Friday Inspiration: Joesp Pla-Nabona

I recently came across the work of Josep Pla-Narbona – a graphic designer, painter and sculpturer. Born in Barcelona, Spain, in 1928, he worked with advertising agencies early in his career producing work such as the advertising poster above. Many of his posters from this time remind me of some of the board books that we read to the kids when they were younger. In the second part of his career his focus has been on engraving, painting, drawing and sculpture.

I found the video below first and enjoyed Josep’s playfulness and thought that he was worth looking into further. Check out the video below (you may need to turn the subtitles on !) and learn more about his work here.

Friday Inspiration: Robert Adams

I have enjoyed Robert Adams’ writing about photography immensely. ‘Why People Photograph‘ and ‘Beauty in Photography‘ contain a series of short essays covering topics such as collectors, humor, teaching, money and dogs and discussions of Photographers such as Edward Weston, Paul Strand, Laura Gilpin, Judith Joy Ross, Susan Meiselas, Dorothea Lange, Ansel Adams, and Minor White. His recent book ‘Art Can Help‘ continues in a similar vein and is well worth picking up.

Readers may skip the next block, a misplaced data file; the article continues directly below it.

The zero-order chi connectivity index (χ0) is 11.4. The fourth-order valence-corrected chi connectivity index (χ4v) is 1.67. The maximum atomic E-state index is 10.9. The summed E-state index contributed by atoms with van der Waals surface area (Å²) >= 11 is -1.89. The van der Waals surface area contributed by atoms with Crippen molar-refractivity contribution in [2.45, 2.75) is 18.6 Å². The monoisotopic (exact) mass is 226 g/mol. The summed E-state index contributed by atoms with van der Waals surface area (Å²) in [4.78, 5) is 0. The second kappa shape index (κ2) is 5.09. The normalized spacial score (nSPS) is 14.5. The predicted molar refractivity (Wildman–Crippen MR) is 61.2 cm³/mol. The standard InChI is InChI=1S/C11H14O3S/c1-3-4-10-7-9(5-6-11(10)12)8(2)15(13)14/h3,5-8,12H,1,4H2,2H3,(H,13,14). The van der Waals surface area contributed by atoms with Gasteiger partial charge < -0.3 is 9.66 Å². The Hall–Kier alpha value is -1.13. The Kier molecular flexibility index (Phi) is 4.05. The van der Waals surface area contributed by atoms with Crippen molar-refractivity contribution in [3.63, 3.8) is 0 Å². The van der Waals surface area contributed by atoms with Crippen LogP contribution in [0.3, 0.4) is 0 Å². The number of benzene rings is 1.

As a photographer however he’s someone that I feel I should like but his photographs just don’t move me. It was interesting then to come across the two videos below and listen to him talk about what he’s trying to achieve with his work.

Check out the videos below and tell me what you think.

Friday Inspiration: Tokihiro Sato

When I first came across Tokihiro’s photographs I was fascinated. A representative image is above – points of light or strings of light in the landscape. He calls these photographs ‘breath-graphs’ or photo-respiration with the points of light or lines representing his movement through the landscape.

From a technical perspective how did he do it? He uses a large format film camera to make long exposures – while the shutter is open Tokihiro uses a small mirror to shine a point of light on the lens and then moves and repeats the process. The videos below give some additional insight to the technique that Tokihiro uses.